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During Pandemic, Players Find Ways To Improve While Sitting Out College Summer Ball



The coronavirus pandemic turned this season’s summer ball landscape on its head, forcing the cancellation of USA Baseball’s Collegiate National Team, the Cape Cod League and many other circuits, while also leading to a new emphasis on local leagues, some of which sprung up to meet this summer’s singular demands.

As unfamiliar as the summer season appears, it has continued in leagues around the country, giving many players the opportunity to get back on the diamond. There are elite players to be found in summer ball, like UCLA shortstop Matt McLain (Santa Barbara), Florida outfielder Jud Fabian (Orlando) and South Alabama outfielder Ethan Wilson (Honor the Game League), all potential 2021 first-round picks.

But there are also many premium talents who are sitting the summer out. The top three players in the 2021 college draft class—Vanderbilt righthanders Kumar Rocker and Jack Leiter and Miami catcher Adrian Del Castillo—are all spending the summer at home.

It’s not unusual for a couple of the top pitchers in a draft class to take the summer off. After a spring workload of 100 innings or more and a deep run in the NCAA Tournament, some pitchers choose to shut it down for the summer instead of playing with Team USA or on the Cape. It’s a less common move for position players, but far from unheard of. Both hitters and pitchers who nursed an injury during the spring often use the summer as a chance for rest and rehabilitation.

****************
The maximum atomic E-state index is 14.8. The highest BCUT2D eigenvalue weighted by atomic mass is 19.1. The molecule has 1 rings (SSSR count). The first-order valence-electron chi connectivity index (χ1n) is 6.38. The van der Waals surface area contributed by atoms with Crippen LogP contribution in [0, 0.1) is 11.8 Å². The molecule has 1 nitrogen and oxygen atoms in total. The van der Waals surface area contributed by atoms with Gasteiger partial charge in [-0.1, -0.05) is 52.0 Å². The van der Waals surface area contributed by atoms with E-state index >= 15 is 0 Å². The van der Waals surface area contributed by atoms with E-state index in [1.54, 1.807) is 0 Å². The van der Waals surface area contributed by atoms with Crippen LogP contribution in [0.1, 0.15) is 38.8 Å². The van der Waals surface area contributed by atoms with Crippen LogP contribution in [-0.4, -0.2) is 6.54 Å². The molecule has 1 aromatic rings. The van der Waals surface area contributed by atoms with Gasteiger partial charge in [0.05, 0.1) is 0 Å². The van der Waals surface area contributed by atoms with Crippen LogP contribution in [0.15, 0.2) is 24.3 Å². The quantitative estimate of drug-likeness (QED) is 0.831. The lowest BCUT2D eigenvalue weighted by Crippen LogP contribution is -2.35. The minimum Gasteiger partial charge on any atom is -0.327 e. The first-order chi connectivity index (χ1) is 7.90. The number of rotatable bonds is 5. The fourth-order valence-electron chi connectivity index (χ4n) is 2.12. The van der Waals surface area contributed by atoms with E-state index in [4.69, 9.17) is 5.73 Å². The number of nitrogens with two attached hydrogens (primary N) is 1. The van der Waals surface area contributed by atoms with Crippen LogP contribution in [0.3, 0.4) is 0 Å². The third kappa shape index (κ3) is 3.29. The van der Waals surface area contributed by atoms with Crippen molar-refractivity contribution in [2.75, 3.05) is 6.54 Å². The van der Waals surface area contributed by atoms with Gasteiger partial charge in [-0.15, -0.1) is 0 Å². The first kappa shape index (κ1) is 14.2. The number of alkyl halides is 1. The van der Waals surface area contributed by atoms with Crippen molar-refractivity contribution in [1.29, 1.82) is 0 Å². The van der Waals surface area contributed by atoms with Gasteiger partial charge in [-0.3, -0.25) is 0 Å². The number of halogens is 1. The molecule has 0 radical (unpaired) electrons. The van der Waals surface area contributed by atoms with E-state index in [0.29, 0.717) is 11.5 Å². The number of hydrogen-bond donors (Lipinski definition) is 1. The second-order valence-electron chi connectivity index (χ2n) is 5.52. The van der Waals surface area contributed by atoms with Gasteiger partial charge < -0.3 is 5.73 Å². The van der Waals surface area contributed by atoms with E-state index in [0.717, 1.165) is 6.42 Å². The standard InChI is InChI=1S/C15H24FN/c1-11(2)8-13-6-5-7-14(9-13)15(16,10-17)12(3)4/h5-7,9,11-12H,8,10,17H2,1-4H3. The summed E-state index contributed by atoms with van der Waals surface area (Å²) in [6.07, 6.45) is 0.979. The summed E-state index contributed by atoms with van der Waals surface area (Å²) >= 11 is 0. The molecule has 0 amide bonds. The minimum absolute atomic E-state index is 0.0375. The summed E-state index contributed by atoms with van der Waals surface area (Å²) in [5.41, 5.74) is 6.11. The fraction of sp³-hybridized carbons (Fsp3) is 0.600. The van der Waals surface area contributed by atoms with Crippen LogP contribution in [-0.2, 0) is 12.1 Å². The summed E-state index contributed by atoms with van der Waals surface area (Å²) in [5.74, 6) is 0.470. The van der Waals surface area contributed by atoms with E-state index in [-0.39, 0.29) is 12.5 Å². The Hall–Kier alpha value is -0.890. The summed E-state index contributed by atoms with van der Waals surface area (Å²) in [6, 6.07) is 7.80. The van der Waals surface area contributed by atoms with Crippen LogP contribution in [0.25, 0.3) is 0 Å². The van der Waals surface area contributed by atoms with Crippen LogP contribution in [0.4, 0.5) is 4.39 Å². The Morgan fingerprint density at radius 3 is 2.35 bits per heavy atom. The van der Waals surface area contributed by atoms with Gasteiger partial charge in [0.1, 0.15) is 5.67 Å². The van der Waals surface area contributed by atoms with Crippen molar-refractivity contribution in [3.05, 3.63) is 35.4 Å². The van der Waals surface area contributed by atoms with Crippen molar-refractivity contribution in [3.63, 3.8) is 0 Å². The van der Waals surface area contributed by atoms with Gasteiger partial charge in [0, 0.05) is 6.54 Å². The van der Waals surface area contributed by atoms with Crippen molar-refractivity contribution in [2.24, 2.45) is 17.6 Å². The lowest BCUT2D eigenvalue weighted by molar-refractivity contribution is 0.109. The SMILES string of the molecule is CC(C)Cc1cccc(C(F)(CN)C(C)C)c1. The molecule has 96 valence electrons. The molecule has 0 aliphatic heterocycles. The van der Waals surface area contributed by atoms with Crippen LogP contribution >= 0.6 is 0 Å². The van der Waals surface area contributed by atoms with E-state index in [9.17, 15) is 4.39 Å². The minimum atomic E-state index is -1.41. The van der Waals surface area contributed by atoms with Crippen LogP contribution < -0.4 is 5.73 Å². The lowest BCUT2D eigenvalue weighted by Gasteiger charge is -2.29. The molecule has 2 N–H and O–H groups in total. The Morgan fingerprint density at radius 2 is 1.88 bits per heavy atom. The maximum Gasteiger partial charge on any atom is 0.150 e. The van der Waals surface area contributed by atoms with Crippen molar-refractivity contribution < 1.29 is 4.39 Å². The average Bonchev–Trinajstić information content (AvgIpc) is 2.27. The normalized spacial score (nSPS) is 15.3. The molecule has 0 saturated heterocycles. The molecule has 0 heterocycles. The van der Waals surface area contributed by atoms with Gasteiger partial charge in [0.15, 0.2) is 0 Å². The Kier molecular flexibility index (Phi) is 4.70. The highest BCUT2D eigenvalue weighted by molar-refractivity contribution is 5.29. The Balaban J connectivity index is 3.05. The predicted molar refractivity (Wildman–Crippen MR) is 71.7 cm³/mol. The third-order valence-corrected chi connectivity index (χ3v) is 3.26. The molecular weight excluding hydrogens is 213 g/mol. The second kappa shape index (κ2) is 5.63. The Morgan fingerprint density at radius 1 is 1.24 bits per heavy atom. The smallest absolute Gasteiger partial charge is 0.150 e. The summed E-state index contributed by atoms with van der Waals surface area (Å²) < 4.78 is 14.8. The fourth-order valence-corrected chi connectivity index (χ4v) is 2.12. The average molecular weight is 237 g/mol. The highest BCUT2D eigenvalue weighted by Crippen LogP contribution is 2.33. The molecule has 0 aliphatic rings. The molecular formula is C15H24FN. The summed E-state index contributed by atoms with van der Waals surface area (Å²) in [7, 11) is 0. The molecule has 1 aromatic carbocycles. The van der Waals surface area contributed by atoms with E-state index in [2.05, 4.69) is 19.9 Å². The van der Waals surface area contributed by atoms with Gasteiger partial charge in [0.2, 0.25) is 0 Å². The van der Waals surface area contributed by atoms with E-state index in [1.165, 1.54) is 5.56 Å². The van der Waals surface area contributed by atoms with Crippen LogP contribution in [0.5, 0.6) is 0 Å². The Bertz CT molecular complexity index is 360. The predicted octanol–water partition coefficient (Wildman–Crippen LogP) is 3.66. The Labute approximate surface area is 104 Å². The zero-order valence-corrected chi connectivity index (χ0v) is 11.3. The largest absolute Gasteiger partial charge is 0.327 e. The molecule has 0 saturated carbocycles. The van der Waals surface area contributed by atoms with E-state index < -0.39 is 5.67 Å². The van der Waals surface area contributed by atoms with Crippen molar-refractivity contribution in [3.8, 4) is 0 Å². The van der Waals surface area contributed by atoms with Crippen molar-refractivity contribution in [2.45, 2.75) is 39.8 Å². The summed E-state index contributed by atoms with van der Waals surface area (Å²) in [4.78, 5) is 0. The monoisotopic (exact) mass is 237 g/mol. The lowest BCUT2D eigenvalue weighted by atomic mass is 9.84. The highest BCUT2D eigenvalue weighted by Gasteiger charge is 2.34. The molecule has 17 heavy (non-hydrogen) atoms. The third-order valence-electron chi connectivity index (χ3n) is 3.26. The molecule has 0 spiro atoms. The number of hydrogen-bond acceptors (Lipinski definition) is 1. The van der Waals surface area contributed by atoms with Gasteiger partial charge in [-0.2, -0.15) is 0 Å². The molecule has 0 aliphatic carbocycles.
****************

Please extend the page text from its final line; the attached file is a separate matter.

In a typical year, that equates to half a dozen or so of the top 50 college players in the draft class not playing summer ball. This year, however, about 60 percent of the top 50 players in the 2021 class are not playing.

Those players are spending their summer in a variety of ways. Some are working out at college with a small group of their teammates. Others are at home, doing what they can or using a local facility.

It’s yet another part of an unprecedented summer that requires some adjustments from everyone involved—players who are working with a new developmental plan, coaches who may have to adjust their fall routine to account for players who haven’t played in six months and scouts who are missing an important piece of their evaluations of players.

Finding the right facilities to work out in has been a challenge for players around the country. With access to gyms limited, players have had to improvise or make do with whatever equipment they have on hand. Players were in the same boat for pitching and hitting facilities.

Michigan lefthander Steve Hajjar, a potential first-rounder in 2021, was able to improvise at his home in Massachusetts. He threw some bullpens off a wooden mound at his house and built a makeshift gym in his basement.

“I got a lawn chair, tied it to a pole and put a rope over it for pulldowns,” he said. “I got some weights off Craigslist. That sort of thing. I was just trying to get as much work in as I could.”

Hajjar this month returned to Ann Arbor, where he joined a group of current and former Wolverines working out at Michigan’s facilities. But his efforts to add weight to his 6-foot-5 frame have paid off already and he has gained about 20 pounds to get up to 235.

Del Castillo also worked out at home, where he was able to throw with his brother and some nearby teammates and hit in the batting cage. He also eventually found another way to make the most of the shutdown, joining classmate Anthony Villar in workouts with Salvador Perez and Jorge Soler, as well as Royals coaches Pedro Grifol and Mike Tosar. The workouts were made possible through a connection from Villar’s father, Henry, who also played at Miami and is friends with Grifol and Tosar.